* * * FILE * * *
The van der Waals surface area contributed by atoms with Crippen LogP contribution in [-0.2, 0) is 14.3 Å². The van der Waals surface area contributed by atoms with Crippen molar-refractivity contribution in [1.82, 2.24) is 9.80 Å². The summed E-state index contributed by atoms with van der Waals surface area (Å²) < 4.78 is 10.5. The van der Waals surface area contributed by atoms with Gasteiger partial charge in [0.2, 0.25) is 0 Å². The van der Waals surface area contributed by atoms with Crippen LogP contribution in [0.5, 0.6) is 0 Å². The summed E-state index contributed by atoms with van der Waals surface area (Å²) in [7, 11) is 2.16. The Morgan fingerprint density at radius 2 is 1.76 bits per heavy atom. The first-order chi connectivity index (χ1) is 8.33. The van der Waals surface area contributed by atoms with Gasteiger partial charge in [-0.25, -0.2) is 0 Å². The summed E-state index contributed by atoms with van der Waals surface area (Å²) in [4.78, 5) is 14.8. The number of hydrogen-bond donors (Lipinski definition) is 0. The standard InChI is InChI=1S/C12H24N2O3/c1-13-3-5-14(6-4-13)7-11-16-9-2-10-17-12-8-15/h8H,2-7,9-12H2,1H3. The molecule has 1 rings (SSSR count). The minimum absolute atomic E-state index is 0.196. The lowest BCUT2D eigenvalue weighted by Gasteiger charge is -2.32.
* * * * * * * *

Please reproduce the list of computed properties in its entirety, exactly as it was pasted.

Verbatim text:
The van der Waals surface area contributed by atoms with Crippen LogP contribution in [-0.2, 0) is 14.3 Å². The van der Waals surface area contributed by atoms with Crippen molar-refractivity contribution in [1.82, 2.24) is 9.80 Å². The summed E-state index contributed by atoms with van der Waals surface area (Å²) < 4.78 is 10.5. The van der Waals surface area contributed by atoms with Gasteiger partial charge in [0.2, 0.25) is 0 Å². The van der Waals surface area contributed by atoms with Crippen LogP contribution in [0.5, 0.6) is 0 Å². The summed E-state index contributed by atoms with van der Waals surface area (Å²) in [7, 11) is 2.16. The Morgan fingerprint density at radius 2 is 1.76 bits per heavy atom. The first-order chi connectivity index (χ1) is 8.33. The van der Waals surface area contributed by atoms with Gasteiger partial charge in [-0.25, -0.2) is 0 Å². The summed E-state index contributed by atoms with van der Waals surface area (Å²) in [4.78, 5) is 14.8. The number of hydrogen-bond donors (Lipinski definition) is 0. The standard InChI is InChI=1S/C12H24N2O3/c1-13-3-5-14(6-4-13)7-11-16-9-2-10-17-12-8-15/h8H,2-7,9-12H2,1H3. The molecule has 1 rings (SSSR count). The minimum absolute atomic E-state index is 0.196. The lowest BCUT2D eigenvalue weighted by Gasteiger charge is -2.32.